Thursday, November 18, 2004

The Stupids

For some reason health insurance is one of those topics which brings the idiots out of the woodwork, largely because people seem to have little understand of what the purpose of insurance is generally. In addition, it's important to realize that we increasingly don't really have a system of "health insurance" but instead a system of "health care service providers," but we should all at least understand the general model of insurance, so we can begin there...

People want to buy insurance because they're risk averse. All else equal, people would prefer to earn $50,000 every year than $100,000 50% of the time and $0 50% of the time. Over your lifetime it'll add up to the same amount, but you'd prefer to be certain of $50,000 every year than to flip that coin every year. In rough econspeak:

U(50,000)> .5U(0)+.5U(100,000)

That is, the utility obtained from 50,000 with certainty is greater than the expected utility of a gamble which gives you 0 if the coin toss comes up heads and 100 grand if it comes up tails.

So, consider something like fire insurance. Every year there's a 10% chance that your house burns down and you lose $100,000 and a 90% chance you don't. Because you don't like the uncertainty, you're willing to pay some amount to remove that uncertainty from your life. Since an insurance company can bundle up a large number of people, as long as fires are uncorrelated events (no entire blocks burning down), the law of large numbers ensures that the total losses (equal to total insurance payouts) are essentially predictable. That is, the insurance would pay out an average of $10,000 per policy per year. An actuarially fair policy would have an insurance premium precisely equal to the expected (average) loss, or $10,000 per year, and a competitive insurance market would result in a price of just about that. The net result is that your "loss" every year is precisely certain - the value of your insurance premium. If your house burns down, you're out the $10K you paid to the insurance company, but they write you a nice check for 100 grand.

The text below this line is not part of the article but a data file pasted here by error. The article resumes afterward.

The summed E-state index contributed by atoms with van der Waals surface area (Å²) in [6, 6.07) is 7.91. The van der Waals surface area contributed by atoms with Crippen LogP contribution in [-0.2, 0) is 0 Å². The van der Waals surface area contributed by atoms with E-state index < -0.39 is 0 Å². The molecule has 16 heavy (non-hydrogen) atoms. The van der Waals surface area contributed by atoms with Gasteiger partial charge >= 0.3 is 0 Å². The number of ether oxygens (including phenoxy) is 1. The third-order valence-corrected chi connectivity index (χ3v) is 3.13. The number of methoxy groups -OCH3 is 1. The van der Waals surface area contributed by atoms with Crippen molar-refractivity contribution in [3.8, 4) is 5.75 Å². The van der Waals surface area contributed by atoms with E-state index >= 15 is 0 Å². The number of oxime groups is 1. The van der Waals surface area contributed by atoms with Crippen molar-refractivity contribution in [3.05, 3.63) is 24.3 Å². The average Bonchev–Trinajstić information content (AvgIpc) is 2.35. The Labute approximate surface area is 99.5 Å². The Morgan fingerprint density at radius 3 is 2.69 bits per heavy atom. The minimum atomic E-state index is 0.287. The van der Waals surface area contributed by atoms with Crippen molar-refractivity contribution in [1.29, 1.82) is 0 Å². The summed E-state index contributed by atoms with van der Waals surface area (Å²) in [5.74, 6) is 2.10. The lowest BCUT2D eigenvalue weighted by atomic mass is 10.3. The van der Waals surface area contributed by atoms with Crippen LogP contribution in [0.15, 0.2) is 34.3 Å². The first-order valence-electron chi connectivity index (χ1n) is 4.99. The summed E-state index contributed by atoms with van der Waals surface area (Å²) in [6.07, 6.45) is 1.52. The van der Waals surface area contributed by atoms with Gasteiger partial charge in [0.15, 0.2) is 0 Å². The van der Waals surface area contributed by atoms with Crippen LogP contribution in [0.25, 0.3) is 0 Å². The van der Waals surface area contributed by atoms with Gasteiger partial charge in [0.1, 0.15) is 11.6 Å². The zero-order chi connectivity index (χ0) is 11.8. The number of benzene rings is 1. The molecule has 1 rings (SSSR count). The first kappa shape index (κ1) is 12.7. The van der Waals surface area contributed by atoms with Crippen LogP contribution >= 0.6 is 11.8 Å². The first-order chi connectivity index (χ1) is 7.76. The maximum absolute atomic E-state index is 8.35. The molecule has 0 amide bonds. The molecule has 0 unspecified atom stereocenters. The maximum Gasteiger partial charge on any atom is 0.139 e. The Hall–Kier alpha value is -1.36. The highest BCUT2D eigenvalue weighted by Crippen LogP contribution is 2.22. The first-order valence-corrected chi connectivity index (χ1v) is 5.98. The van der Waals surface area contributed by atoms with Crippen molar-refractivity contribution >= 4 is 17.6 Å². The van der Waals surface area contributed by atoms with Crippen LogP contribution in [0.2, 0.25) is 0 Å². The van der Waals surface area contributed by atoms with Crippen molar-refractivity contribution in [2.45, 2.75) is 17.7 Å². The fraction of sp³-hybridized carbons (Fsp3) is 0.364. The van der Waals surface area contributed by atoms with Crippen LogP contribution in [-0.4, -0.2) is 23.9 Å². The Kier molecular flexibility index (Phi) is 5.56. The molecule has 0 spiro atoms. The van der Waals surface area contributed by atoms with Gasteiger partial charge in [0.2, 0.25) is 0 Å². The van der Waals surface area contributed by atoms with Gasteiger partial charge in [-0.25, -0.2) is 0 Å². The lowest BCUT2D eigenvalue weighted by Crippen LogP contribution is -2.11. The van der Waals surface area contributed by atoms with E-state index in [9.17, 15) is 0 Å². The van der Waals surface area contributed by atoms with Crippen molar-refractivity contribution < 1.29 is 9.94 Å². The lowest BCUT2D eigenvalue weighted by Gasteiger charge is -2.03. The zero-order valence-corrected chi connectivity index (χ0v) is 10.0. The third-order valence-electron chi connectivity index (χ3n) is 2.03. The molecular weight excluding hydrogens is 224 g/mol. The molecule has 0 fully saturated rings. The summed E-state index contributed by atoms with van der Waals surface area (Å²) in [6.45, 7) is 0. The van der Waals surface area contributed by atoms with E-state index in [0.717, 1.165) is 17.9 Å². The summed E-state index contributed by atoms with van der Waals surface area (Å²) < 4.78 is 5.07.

But, all that assumes the odds of houses burning down are identical and (more importantly) known by all parties. Reasonable enough for fire insurance, roughly, but not reasonable for car insurance, because some drivers are more likely to have accidents than others due to driving environment/ability/habits. If there were no legal requirements for automobile insurance, and insurance companies had no way to tell which drivers were "good" and which drivers were "bad," then there'd be a serious problem with the market. Short version is that actuarially fair premiums equal to the expected loss of the whole population of drivers would likely be higher than "good" drivers, who don't get into many accidents, would be willing to pay. So, good drivers don't buy car insurance, not because they don't "want to" but because they don't want to at a price which effectively subsidizes the rates of bad drivers. There's a market failure in the insurance market for good drivers. Bad drivers do get insurance, at an actuarially fair but expensive rate.

In practice, a combination of legislation requiring people to be some minimum amount of car insurance (for this and other reasons) and the ability of companies to charge different rates based on driving records and personal characteristics from which a risk profile can be inferred prevents this kind of market failure from happening.

With health insurance, however, the issues are somewhat different, but this post is getting too long...